Guidance on how to address low levels — for both PFOS and PFOA as well as other PFAS compounds showing up in test results — would certainly be welcomed by schools and water utilities grappling with how to address PFAS in their system.

While high PFAS levels in Parchment have received the most attention, the testing program has turned up low to moderate levels in numerous other public water systems and school buildings — and most of northern Michigan and the U.P. are yet to be tested.

In Montcalm County, total PFAS in the water at Tri-County Junior High tested at 88-ppt. At the EightCAP Head Start Center near Belding, total PFAS tested at 182-ppt. In Oakland County, total PFAS in the water at Glengary Elementary School tested at 77-ppt.

Other schools have found lower levels. In Kent County, testing found 23-ppt total PFAS in the water at Alto Elementary. In Marshall, there’s 20-ppt total PFAS in the Calhoun Intermediate School District water.

Response has varied. The EightCAP Head Start center moved to bottled water even though testing didn’t find any PFOS or PFOA. Instead, results showed other PFAS compounds like PFHxA and PFBS — two chemicals that, while technically in the PFAS family, are nonetheless not addressed by the EPA advisory level, which is specific to PFOS and PFOA…

On the municipal water side, even very low detections of PFAS have caused water utility operators to shut down groundwater pumps.

In Kent County, the village of Sparta shut down a well after 2-ppt of PFBS was found in the system water. In Allegan County, the city of Plainwell shut down a backup well in April after a test showed 54-ppt in the treated drinking water serving about 3,300 customers. City leaders there say they plan to begin testing for PFAS annually.

In Kalamazoo County, the city of Portage shut down three wells against DEQ’s advice after finding total PFAS at 13-ppt in treated water serving 46,000 people.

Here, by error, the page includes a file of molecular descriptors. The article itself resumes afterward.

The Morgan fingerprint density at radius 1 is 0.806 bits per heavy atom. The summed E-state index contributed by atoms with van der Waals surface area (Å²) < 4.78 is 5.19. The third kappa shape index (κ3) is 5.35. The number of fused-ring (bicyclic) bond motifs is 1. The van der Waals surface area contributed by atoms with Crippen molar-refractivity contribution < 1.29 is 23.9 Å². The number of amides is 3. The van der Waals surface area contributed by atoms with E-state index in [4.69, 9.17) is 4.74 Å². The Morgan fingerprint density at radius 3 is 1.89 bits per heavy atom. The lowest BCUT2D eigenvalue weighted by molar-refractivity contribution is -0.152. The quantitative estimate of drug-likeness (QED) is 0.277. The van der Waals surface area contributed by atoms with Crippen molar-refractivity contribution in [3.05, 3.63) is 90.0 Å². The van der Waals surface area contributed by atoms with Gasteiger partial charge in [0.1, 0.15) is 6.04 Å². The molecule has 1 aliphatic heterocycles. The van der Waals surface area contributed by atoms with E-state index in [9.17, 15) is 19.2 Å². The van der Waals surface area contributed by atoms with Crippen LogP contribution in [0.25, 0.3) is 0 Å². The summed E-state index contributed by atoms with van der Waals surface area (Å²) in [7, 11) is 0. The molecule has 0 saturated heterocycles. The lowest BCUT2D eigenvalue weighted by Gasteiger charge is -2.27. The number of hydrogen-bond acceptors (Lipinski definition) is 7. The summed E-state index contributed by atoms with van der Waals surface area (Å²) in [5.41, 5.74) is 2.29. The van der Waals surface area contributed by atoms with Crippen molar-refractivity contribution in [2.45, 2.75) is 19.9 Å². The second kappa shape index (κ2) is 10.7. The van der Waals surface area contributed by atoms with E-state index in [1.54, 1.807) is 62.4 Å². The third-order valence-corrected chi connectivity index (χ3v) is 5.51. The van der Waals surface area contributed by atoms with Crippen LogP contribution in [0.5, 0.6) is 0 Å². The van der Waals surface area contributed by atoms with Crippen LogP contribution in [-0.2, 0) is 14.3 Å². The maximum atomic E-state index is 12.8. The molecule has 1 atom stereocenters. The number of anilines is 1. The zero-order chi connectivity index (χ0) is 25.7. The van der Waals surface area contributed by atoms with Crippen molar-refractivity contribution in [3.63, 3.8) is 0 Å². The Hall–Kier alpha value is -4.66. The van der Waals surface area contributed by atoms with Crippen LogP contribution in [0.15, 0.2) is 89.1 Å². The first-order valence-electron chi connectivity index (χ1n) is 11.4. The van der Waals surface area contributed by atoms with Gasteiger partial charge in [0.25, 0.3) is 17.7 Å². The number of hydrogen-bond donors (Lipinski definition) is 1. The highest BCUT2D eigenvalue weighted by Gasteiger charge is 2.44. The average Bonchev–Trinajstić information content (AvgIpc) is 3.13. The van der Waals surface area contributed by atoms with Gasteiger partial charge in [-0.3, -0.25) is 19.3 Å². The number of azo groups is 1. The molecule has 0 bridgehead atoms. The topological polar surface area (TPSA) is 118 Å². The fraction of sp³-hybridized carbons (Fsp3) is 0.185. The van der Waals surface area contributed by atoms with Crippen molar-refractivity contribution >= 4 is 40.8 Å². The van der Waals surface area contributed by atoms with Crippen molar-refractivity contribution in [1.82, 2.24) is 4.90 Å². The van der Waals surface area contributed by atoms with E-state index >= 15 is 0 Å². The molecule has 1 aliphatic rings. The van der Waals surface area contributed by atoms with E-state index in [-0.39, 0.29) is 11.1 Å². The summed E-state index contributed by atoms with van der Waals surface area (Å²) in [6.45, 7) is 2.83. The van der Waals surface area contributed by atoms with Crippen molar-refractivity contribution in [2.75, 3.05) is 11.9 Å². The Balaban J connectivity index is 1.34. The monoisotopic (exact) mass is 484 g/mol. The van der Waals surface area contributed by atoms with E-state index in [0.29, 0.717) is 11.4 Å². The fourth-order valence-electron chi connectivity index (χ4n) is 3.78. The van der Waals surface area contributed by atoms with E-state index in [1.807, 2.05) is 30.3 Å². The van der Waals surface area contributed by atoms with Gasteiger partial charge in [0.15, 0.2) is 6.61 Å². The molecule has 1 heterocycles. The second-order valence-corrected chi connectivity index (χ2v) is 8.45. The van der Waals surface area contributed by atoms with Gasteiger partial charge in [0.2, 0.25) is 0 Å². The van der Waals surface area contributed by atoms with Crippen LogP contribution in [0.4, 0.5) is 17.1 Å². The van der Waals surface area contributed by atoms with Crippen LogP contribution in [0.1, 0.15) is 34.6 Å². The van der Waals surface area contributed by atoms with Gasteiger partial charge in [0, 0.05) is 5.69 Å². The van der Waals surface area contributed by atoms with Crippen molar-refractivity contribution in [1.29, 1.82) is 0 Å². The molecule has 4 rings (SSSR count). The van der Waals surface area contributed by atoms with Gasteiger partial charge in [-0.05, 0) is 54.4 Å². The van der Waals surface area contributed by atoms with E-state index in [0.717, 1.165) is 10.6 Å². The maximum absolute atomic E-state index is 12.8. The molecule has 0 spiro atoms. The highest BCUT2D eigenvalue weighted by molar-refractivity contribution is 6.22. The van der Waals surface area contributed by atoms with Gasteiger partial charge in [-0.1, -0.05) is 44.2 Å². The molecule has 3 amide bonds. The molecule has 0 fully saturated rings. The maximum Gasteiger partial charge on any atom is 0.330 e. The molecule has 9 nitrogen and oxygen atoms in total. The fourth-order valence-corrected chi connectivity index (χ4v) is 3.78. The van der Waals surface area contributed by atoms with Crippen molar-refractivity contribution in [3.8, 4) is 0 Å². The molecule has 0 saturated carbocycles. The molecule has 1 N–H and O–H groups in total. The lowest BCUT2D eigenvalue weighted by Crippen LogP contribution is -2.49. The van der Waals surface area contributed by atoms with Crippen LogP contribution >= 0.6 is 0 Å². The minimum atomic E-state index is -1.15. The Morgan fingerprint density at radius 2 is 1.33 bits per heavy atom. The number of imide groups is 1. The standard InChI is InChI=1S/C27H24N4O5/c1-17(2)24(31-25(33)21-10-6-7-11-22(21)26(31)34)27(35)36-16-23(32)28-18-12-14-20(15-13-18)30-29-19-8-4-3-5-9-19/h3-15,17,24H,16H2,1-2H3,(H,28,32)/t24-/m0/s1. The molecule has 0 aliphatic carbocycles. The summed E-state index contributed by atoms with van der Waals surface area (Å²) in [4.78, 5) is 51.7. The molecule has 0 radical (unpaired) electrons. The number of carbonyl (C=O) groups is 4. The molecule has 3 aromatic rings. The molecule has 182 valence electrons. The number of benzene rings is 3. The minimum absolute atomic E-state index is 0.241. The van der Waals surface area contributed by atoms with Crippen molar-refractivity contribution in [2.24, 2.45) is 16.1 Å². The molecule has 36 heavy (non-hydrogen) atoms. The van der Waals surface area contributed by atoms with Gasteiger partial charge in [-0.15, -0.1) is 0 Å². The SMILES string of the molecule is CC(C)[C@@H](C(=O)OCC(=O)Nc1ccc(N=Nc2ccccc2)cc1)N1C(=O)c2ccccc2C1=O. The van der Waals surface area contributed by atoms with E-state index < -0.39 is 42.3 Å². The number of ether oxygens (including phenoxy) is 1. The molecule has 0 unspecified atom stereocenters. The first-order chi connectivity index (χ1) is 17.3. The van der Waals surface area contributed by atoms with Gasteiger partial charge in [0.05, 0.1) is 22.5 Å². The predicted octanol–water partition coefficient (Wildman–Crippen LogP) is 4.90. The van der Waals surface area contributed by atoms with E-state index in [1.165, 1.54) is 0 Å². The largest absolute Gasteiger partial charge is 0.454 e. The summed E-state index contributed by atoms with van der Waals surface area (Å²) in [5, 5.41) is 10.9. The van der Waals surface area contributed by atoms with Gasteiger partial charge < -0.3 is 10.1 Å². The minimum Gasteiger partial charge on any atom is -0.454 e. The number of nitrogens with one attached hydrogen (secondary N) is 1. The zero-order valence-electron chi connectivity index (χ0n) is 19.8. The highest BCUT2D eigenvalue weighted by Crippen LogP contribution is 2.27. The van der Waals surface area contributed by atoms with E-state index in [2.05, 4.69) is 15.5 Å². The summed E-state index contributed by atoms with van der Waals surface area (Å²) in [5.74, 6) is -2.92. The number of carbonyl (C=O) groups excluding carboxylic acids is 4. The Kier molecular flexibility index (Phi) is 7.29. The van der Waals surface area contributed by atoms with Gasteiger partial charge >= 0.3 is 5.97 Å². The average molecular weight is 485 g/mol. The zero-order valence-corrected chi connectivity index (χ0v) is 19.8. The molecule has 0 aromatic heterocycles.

In Oakland County, the Independence Township water system shut down a pumping station after finding 10-ppt total PFAS in the treated water going to about 11,700 customers. David McKee, township public works director, said taking the well offline won’t affect system capacity and was largely a move to ‘make the community feel safe.’

Independence Township is looking into granular activated carbon (GAC) filtration, which is one of only a few methods — others being reverse osmosis and anion exchange — to remove PFAS from water. Plainfield Township installed GAC filtration this year after mounting public pressure from residents concerned about water tainted by Wolverine PFAS dumps.

Plainfield’s experience was watched closely by other municipal systems, which saw that assurances about PFAS levels being below the EPA threshold did little to assuage public concern about the safety of the drinking water. With help from a $750,000 DEQ grant, Plainfield installed filtration that has brought levels to non-detect.

‘Reading what was happening in Plainfield Township and knowing the concern — obviously water quality is of upmost concern to the community — we didn’t wait for the state to test,’ said Plainwell city manager Erik Wilson. ‘We wanted to be as proactive as possible.’

Many of the PFAS detections thus far have been in small systems serving residential developments. About 17 such community systems detected PFAS, with the two highest readings in Kent County: the Whispering Pines trailer park off Alpine Avenue NW with 64-ppt total PFAS in its 125-customer supply, and the Spring Valley Mobile Home Park in Plainfield Township near Boulder Creek Golf Course, with 43-ppt total PFAS in its 172-customer supply.

To date, only the Parchment municipal supply has come back above 70-ppt, but other public systems have results at or approaching that threshold for total PFAS.

The Kalamazoo water system, which serves about 196,000 customers, had total PFAS readings in treated water from tests on June 15 that showed 72-ppt and 69-ppt. After Parchment, Kalamazoo’s levels are the highest thus far for total PFAS in statewide testing.”

Read the full article by Garret Ellison